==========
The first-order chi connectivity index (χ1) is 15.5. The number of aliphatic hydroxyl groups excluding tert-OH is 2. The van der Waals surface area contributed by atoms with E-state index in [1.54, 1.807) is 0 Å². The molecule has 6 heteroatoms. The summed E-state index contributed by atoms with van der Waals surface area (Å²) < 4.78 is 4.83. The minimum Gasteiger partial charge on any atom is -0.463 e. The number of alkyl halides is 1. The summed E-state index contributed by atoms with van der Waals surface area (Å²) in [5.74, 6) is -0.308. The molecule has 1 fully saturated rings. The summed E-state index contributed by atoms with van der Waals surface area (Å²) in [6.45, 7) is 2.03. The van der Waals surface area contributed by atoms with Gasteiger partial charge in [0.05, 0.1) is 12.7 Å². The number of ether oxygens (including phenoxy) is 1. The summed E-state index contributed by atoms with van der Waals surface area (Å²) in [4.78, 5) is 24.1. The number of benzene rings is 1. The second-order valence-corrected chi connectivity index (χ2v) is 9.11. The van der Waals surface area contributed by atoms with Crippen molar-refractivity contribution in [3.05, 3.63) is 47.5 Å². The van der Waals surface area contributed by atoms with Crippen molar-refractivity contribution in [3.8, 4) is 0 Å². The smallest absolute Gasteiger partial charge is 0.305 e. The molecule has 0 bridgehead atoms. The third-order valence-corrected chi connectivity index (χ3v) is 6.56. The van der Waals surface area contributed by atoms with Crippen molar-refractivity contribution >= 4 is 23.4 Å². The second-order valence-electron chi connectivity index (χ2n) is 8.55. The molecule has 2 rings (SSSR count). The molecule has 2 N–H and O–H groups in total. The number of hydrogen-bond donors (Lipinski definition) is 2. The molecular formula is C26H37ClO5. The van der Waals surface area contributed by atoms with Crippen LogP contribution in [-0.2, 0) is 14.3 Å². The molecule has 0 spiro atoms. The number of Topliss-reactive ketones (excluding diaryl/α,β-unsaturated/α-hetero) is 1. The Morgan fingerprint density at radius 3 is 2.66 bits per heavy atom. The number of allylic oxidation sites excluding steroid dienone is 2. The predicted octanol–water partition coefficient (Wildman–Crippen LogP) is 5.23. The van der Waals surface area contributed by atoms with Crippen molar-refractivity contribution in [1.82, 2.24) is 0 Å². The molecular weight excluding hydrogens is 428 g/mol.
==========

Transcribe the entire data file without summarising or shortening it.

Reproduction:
The first-order chi connectivity index (χ1) is 15.5. The number of aliphatic hydroxyl groups excluding tert-OH is 2. The van der Waals surface area contributed by atoms with E-state index in [1.54, 1.807) is 0 Å². The molecule has 6 heteroatoms. The summed E-state index contributed by atoms with van der Waals surface area (Å²) < 4.78 is 4.83. The minimum Gasteiger partial charge on any atom is -0.463 e. The number of alkyl halides is 1. The summed E-state index contributed by atoms with van der Waals surface area (Å²) in [5.74, 6) is -0.308. The molecule has 1 fully saturated rings. The summed E-state index contributed by atoms with van der Waals surface area (Å²) in [6.45, 7) is 2.03. The van der Waals surface area contributed by atoms with Gasteiger partial charge in [0.05, 0.1) is 12.7 Å². The number of ether oxygens (including phenoxy) is 1. The summed E-state index contributed by atoms with van der Waals surface area (Å²) in [4.78, 5) is 24.1. The number of benzene rings is 1. The second-order valence-corrected chi connectivity index (χ2v) is 9.11. The van der Waals surface area contributed by atoms with Crippen molar-refractivity contribution in [3.05, 3.63) is 47.5 Å². The van der Waals surface area contributed by atoms with Crippen molar-refractivity contribution in [3.8, 4) is 0 Å². The smallest absolute Gasteiger partial charge is 0.305 e. The molecule has 0 bridgehead atoms. The third-order valence-corrected chi connectivity index (χ3v) is 6.56. The van der Waals surface area contributed by atoms with Crippen molar-refractivity contribution >= 4 is 23.4 Å². The second-order valence-electron chi connectivity index (χ2n) is 8.55. The molecule has 2 rings (SSSR count). The molecule has 2 N–H and O–H groups in total. The number of hydrogen-bond donors (Lipinski definition) is 2. The molecular formula is C26H37ClO5. The van der Waals surface area contributed by atoms with Crippen LogP contribution in [-0.2, 0) is 14.3 Å². The molecule has 0 spiro atoms. The number of Topliss-reactive ketones (excluding diaryl/α,β-unsaturated/α-hetero) is 1. The Morgan fingerprint density at radius 3 is 2.66 bits per heavy atom. The number of allylic oxidation sites excluding steroid dienone is 2. The predicted octanol–water partition coefficient (Wildman–Crippen LogP) is 5.23. The van der Waals surface area contributed by atoms with Crippen molar-refractivity contribution in [1.82, 2.24) is 0 Å². The molecular weight excluding hydrogens is 428 g/mol.